So, in the meantime for so many people Rituxan is used a lot, and then the question is when we talked about maintenance therapy, for how long? Here's a question from Janice in Tulsa, Oklahoma. You can help me make sense of this. She says, 'My mom did two-and-a-half years, or five treatments of Rituxan, as a first-line treatment with nothing else, one year off and then more node involvement, so then she had six CHOP-R treatments.' She says, 'Now it's time to decide whether to do every three months or six months of Rituxan, and the oncologist says the dose for the three-month protocol is approximately one-third of the six months, and also if the three-month is chosen you only do this for a year compared to if you do the six months you do it over two years.'
You can help us make sense of that, but I guess it's trying to understand how to choose the dosage. It would seem like it would be difficult for a patient in how do you assess which is more effective?
That's a great question. This case is pretty typical with what we would see with follicular lymphoma. As I mentioned before, patients, if they get treated with an initial course of rituximab with four, five, or eight doses, usually have remissions that last up to a year or two years and then they will usually progress. In this case, it sounds like her mother was treated with rituximab plus CHOP, which we would anticipate would have a better response than just rituximab alone, and now the question is whether to give maintenance after that setting.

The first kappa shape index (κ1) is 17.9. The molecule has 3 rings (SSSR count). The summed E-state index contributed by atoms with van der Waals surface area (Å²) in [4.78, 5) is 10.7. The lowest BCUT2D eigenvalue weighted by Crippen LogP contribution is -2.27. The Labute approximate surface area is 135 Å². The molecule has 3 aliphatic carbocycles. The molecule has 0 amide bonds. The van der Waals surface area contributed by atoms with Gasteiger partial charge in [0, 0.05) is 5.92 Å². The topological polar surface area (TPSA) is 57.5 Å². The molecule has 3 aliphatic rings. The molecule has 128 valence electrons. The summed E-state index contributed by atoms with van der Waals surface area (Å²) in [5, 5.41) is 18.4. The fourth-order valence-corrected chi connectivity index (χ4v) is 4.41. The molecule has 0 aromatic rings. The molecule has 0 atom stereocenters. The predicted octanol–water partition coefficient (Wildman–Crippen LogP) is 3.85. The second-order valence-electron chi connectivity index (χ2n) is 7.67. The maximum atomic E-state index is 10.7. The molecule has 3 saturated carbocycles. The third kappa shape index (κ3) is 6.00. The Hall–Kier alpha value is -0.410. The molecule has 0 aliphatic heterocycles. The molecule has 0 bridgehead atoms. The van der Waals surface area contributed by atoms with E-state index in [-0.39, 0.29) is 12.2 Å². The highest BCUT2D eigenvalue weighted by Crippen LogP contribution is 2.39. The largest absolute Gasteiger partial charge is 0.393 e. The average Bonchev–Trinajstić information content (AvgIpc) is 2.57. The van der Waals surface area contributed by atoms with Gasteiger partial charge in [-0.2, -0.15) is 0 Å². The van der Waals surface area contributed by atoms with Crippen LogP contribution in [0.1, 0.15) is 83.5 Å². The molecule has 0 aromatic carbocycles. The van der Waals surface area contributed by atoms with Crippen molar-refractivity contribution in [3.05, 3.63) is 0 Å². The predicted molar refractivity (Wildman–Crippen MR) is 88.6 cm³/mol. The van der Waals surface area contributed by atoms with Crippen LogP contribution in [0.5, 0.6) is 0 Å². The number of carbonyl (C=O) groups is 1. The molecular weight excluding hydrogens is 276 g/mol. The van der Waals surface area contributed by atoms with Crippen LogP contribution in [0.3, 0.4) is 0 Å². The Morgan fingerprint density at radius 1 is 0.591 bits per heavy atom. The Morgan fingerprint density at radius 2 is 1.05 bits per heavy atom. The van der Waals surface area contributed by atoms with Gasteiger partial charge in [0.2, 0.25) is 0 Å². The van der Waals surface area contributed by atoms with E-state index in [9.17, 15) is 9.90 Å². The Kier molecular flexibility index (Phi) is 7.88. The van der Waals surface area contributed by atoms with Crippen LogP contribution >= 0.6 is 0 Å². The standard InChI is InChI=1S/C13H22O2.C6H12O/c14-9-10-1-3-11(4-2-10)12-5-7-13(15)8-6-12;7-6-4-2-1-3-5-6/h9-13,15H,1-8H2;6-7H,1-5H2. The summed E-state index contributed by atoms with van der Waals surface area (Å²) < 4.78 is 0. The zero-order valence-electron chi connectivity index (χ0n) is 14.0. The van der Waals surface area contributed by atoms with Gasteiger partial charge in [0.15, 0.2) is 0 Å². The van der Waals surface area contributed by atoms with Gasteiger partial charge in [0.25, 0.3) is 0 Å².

We don't have the answer completely, but there was a study in the Dutch HOVON group, which very convincingly demonstrated that giving maintenance therapy after R-CHOP chemotherapy did greatly prolong the time to progression, and the way they did it in that study was one dose every three months for two years. Most of the maintenance schedules have been for two years. They have varied in doses. One study used four doses every six months for two years, and the other studies have used essentially one dose every three months; so, four doses every six months versus one dose every three months, and as you can see, there is less drug used in the one dose every three months, and that's what I personally use in most of my clinical practice right now is the one dose every three months. That's where we have most of the clinical trial evidence, and there is no data to suggest at this point that they are different, but they have not been compared head-to-head, and if someone wanted to do one versus the other, there is no strong argument, but I would do it for two years because that's what most clinical trials are doing.